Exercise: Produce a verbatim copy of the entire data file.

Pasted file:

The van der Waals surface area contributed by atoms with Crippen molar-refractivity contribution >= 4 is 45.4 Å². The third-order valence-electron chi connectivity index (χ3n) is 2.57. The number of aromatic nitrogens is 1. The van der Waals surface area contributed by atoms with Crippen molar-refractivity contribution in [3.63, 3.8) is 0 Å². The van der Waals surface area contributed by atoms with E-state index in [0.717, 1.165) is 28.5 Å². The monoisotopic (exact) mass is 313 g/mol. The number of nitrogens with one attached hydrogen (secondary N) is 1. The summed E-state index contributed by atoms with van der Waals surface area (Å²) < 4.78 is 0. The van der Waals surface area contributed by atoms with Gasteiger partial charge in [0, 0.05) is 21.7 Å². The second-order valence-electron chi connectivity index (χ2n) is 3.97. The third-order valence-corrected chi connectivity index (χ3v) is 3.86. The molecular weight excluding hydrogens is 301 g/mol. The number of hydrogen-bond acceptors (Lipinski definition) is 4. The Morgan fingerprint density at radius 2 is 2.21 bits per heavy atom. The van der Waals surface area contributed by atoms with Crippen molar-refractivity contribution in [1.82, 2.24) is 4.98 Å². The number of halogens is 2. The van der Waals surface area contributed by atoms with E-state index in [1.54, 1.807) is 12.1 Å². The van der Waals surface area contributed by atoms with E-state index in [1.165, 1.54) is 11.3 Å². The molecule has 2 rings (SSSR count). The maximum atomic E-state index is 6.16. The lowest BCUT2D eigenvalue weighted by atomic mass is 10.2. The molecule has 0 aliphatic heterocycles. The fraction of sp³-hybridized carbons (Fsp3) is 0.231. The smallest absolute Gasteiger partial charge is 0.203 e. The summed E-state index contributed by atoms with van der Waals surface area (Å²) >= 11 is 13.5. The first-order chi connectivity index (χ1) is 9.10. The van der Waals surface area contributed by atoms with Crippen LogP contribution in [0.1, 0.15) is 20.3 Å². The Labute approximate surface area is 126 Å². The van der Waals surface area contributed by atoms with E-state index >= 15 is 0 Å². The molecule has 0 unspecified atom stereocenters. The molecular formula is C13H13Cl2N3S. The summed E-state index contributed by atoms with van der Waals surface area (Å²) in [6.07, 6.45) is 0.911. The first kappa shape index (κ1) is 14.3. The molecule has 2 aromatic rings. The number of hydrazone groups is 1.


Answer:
The van der Waals surface area contributed by atoms with Crippen molar-refractivity contribution >= 4 is 45.4 Å². The third-order valence-electron chi connectivity index (χ3n) is 2.57. The number of aromatic nitrogens is 1. The van der Waals surface area contributed by atoms with Crippen molar-refractivity contribution in [3.63, 3.8) is 0 Å². The van der Waals surface area contributed by atoms with E-state index in [0.717, 1.165) is 28.5 Å². The monoisotopic (exact) mass is 313 g/mol. The number of nitrogens with one attached hydrogen (secondary N) is 1. The summed E-state index contributed by atoms with van der Waals surface area (Å²) < 4.78 is 0. The van der Waals surface area contributed by atoms with Gasteiger partial charge in [0, 0.05) is 21.7 Å². The second-order valence-electron chi connectivity index (χ2n) is 3.97. The third-order valence-corrected chi connectivity index (χ3v) is 3.86. The molecular weight excluding hydrogens is 301 g/mol. The number of hydrogen-bond acceptors (Lipinski definition) is 4. The Morgan fingerprint density at radius 2 is 2.21 bits per heavy atom. The van der Waals surface area contributed by atoms with Crippen molar-refractivity contribution in [1.82, 2.24) is 4.98 Å². The number of halogens is 2. The van der Waals surface area contributed by atoms with E-state index in [1.54, 1.807) is 12.1 Å². The van der Waals surface area contributed by atoms with E-state index in [1.165, 1.54) is 11.3 Å². The molecule has 2 rings (SSSR count). The maximum atomic E-state index is 6.16. The lowest BCUT2D eigenvalue weighted by atomic mass is 10.2. The molecule has 0 aliphatic heterocycles. The fraction of sp³-hybridized carbons (Fsp3) is 0.231. The smallest absolute Gasteiger partial charge is 0.203 e. The summed E-state index contributed by atoms with van der Waals surface area (Å²) >= 11 is 13.5. The first-order chi connectivity index (χ1) is 9.10. The van der Waals surface area contributed by atoms with Crippen LogP contribution in [0.1, 0.15) is 20.3 Å². The Labute approximate surface area is 126 Å². The van der Waals surface area contributed by atoms with E-state index >= 15 is 0 Å². The molecule has 0 unspecified atom stereocenters. The molecular formula is C13H13Cl2N3S. The summed E-state index contributed by atoms with van der Waals surface area (Å²) in [6.07, 6.45) is 0.911. The first kappa shape index (κ1) is 14.3. The molecule has 2 aromatic rings. The number of hydrazone groups is 1.